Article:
If you still have depression symptoms despite taking an antidepressant, specific supplements may help.
Depression is far more than feeling down occasionally. It’s a serious medical illness that affects one out of 20 Americans, according to the Centers for Disease Control and Prevention (CDC). Marked by feelings of persistent sadness and hopelessness and sometimes physical symptoms like fatigue, difficult sleeping, and changes in weight or appetite, depression can damage relationships, hurt work productivity, and reduce your quality of life.
Treatment with antidepressants can often improve symptoms — but not always. And even switching from one prescription antidepressant to another may not give complete relief from depression.
But a team of Harvard and University of Melbourne researchers found evidence specific nutritional supplements can help boost the effectiveness of antidepressants.
The team reached their conclusion after analyzing the results of 40 clinical trials and other studies to see if certain nutraceuticals (natural chemical compounds that have health-promoting properties) had an impact on the course of depression.
The results showed omega-3 fatty acids, methylfolate (a bioactive form of the B vitamin folate), SAMe (a naturally-occurring compound found throughout the body that’s synthesized for supplements,)and vitamin D all increased the beneficial effects of medication used to treat depression – including SSRIs (selective serotonin reuptake inhibitors such as Prozac and Zoloft), SNRIs (serotonin-norepinephrine reuptake inhibitors like Effexor and Cymbalta), and tricyclic antidepressants.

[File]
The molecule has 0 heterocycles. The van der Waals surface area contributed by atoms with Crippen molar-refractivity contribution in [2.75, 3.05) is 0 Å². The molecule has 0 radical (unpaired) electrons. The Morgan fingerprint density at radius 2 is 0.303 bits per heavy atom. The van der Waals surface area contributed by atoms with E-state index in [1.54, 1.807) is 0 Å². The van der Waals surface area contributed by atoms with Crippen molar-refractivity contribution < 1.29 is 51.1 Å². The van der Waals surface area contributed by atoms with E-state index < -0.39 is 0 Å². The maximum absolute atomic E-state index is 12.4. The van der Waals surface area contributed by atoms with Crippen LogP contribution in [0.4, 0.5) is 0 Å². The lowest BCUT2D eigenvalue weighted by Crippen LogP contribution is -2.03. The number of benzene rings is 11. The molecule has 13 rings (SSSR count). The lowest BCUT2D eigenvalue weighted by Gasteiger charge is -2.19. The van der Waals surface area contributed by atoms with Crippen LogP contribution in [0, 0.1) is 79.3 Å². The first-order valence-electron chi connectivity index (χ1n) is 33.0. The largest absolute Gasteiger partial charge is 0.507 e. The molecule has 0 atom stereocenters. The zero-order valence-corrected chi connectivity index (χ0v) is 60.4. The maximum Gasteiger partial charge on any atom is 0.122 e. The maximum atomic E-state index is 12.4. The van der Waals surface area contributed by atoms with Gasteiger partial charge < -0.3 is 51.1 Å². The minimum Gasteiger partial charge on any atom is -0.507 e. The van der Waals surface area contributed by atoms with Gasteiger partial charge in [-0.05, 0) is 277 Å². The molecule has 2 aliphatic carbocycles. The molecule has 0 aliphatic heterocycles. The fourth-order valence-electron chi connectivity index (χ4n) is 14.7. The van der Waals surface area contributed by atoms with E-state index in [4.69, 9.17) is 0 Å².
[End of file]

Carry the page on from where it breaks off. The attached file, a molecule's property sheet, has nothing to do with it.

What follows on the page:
"A large proportion of people who have depression do not reach remission after one or two courses of antidepressant medication,” said psychiatrist Jerome Sarris, PhD, who heads the ARCADIA Mental Health Research Group at the University of Melbourne. “There's real potential here to improve the mental health of people who have an inadequate response to them.”
Research into omega-3 fatty acids has produced the most evidence this “good” fat, found in cold water fish such as salmon and also in walnuts, can reduce symptoms of depression. Previous studies found omega-3s are beneficial for brain health and improve mood, too, according to Sarris.
"The difference for patients taking both antidepressants and omega-3s, compared to a placebo, was highly significant,” he said. “This is an exciting finding because here we have a safe, evidence-based approach that could be considered a mainstream treatment."
Another recent analysis from the University of Amsterdam involving 13 studies with more than 1,200 participants also found that taking omega-3 supplements reduced the risk of depression symptoms, especially in those already taking antidepressants.
However, doctors may not be quick to advise patients to take omega-3s with their antidepressants, Sarris said.
"Medical practitioners are aware of the benefits of omega-3 fatty acids, but are probably unaware that one can combine them with antidepressant medication for a potentially better outcome," he noted.
Although Sarris and colleagues found no significant side effects in combining nutraceuticals with antidepressants, they emphasized you should talk to your doctor before taking any supplements with antidepressants or any other prescription drugs.
"We're not telling people to rush out and buy buckets of supplements,” Sarris said. “Always speak to your medical professional before changing or initiating a treatment."
The CDC offers more information on depression symptoms, therapies and resources for getting help.
July 29, 2016
Christopher Nystuen, MD, MBA